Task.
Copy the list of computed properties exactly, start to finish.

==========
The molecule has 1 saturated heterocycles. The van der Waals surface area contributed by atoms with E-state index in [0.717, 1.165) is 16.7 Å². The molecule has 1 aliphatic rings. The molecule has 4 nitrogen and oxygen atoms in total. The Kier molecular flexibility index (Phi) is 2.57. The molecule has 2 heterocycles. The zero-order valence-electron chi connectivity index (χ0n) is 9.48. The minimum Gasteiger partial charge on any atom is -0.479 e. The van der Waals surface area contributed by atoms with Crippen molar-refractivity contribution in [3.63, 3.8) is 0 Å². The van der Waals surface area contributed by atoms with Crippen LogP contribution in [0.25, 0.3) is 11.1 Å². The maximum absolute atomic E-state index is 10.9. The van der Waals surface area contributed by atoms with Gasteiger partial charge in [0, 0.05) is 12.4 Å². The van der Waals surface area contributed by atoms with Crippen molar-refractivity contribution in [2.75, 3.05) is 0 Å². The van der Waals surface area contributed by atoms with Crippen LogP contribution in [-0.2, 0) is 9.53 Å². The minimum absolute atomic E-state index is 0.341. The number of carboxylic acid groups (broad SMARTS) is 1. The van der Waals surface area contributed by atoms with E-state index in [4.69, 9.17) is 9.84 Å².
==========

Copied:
The molecule has 1 saturated heterocycles. The van der Waals surface area contributed by atoms with E-state index in [0.717, 1.165) is 16.7 Å². The molecule has 1 aliphatic rings. The molecule has 4 nitrogen and oxygen atoms in total. The Kier molecular flexibility index (Phi) is 2.57. The molecule has 2 heterocycles. The zero-order valence-electron chi connectivity index (χ0n) is 9.48. The minimum Gasteiger partial charge on any atom is -0.479 e. The van der Waals surface area contributed by atoms with Crippen molar-refractivity contribution in [3.63, 3.8) is 0 Å². The van der Waals surface area contributed by atoms with Crippen LogP contribution in [0.25, 0.3) is 11.1 Å². The maximum absolute atomic E-state index is 10.9. The van der Waals surface area contributed by atoms with Gasteiger partial charge in [0, 0.05) is 12.4 Å². The van der Waals surface area contributed by atoms with Crippen molar-refractivity contribution in [2.75, 3.05) is 0 Å². The van der Waals surface area contributed by atoms with Crippen LogP contribution in [-0.2, 0) is 9.53 Å². The minimum absolute atomic E-state index is 0.341. The number of carboxylic acid groups (broad SMARTS) is 1. The van der Waals surface area contributed by atoms with E-state index in [4.69, 9.17) is 9.84 Å².